• Clinton Morgan

Wind Turbine Blades Are Getting A "Second Wind".

Anyone who has driven through Texas, California, Kansas, South Dakota, or almost any state with rural land and lots of wind has seen a large number of wind turbines. These turbines all have one thing in common, three blades.

According to EcoWatch, when wind turbine blades reach the end of their usefulness, most are sawed into transportable pieces and hauled to landfills, where they never break down. Because of the resources and energy that go into producing these blades, this type of disposal is inefficient and wasteful. Recently, several innovative companies have begun brainstorming better ways to repurpose this green technology after it goes offline.


Washington-based Global Fiberglass Solutions (GFS) believes itself to be the first U.S.-based company to commercially recycle fiberglass wind turbine blades, a 2019 Plastics Recycling Update report noted. NPR reports that GFS grinds up discarded blades, which are then used for decking materials, pallets, and piping.


Utility Dive recently reported that GE announced its partnership with Veolia to recycle US wind turbine blades. According to the article on Utiility Dive, Veolia would process the blades with a cement kiln co-processing technology for use as a raw material, creating "greener cement," quoting Bob Cappadona, Executive Vice President and Chief Operating Officer for Veolia North America's Environmental Solutions and Services. Almost 90% of the blade material, primarily fiberglass, will be repurposed for cement production, shredded at Veolia's processing facility in Missouri and used at manufacturing facilities across the country.


Another innovative use for retired wind turbine blades was reported by EcoWatch. According to the article, in Ireland, an experimental blades-to-bridges program run by Re-Wind is reimagining decommissioned blades into bicycle and pedestrian bridges, transmission towers and other civil engineering structures. The blade pieces are strong enough to replace steel girders in construction because the technology is built to withstand intense pressure and wind speeds.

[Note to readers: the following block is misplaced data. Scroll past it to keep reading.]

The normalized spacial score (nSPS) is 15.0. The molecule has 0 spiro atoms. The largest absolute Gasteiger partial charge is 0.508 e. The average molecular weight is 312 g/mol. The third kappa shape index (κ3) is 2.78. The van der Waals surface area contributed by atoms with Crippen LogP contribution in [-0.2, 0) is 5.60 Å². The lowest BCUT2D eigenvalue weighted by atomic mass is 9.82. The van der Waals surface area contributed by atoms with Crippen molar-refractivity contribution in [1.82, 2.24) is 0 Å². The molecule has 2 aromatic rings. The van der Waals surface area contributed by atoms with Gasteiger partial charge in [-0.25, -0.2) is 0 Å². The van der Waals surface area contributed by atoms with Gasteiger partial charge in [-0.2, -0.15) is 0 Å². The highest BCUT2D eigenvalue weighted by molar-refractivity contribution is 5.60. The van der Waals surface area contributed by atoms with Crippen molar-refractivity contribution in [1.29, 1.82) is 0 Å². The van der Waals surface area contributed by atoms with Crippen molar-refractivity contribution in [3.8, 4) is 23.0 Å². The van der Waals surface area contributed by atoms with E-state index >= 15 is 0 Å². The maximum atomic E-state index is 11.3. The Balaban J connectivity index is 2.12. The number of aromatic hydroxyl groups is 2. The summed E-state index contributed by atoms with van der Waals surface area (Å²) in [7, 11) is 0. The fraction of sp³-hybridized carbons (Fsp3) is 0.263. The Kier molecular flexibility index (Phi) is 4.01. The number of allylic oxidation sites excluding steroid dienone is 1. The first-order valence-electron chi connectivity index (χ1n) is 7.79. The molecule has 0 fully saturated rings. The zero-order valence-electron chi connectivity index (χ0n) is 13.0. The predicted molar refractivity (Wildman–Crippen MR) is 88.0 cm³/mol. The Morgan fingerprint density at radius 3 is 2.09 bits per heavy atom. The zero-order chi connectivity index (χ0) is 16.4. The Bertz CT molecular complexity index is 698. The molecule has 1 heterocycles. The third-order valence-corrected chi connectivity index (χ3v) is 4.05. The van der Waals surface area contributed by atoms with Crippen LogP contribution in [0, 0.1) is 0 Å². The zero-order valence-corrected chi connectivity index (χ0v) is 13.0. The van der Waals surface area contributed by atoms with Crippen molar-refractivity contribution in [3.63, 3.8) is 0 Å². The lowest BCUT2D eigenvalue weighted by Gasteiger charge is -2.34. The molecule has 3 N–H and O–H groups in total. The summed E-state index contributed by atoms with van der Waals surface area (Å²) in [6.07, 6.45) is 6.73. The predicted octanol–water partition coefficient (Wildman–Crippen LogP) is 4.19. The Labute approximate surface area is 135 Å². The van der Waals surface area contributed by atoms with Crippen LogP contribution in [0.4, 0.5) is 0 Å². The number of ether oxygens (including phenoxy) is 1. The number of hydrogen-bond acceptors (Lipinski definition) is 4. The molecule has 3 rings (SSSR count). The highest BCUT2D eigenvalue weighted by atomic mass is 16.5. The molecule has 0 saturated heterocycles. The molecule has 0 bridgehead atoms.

Re-Wind is brainstorming other novel uses for the scrap blades, from serving as artificial reefs to highway noise barriers. The company is also considering cutting up the durable material to create affordable housing that can withstand extreme weather.


Wind turbine blades soon will be getting a "second wind" keeping them out of the landfills. This will be great for the wind industry's image and our environment.

I spent well over a decade working in Wind Energy prior to attending law school and founding the Morgan Legal Group. Many of my family members and friends still work in sustainable energy. The Morgan Legal Group supports sustainable energy and fights for sustainable energy workers to ensure that sustainable energy is sustainable for everyone—including those who work in the industry.

If you were injured while working at a wind farm, you need an experienced advocate to fight for justice for you. I understand the complexities of working at a wind farm and will use my experience to fight for you. If you need help, contact the Morgan Legal Group for a free case consultation and plan for how I would advocate for you.


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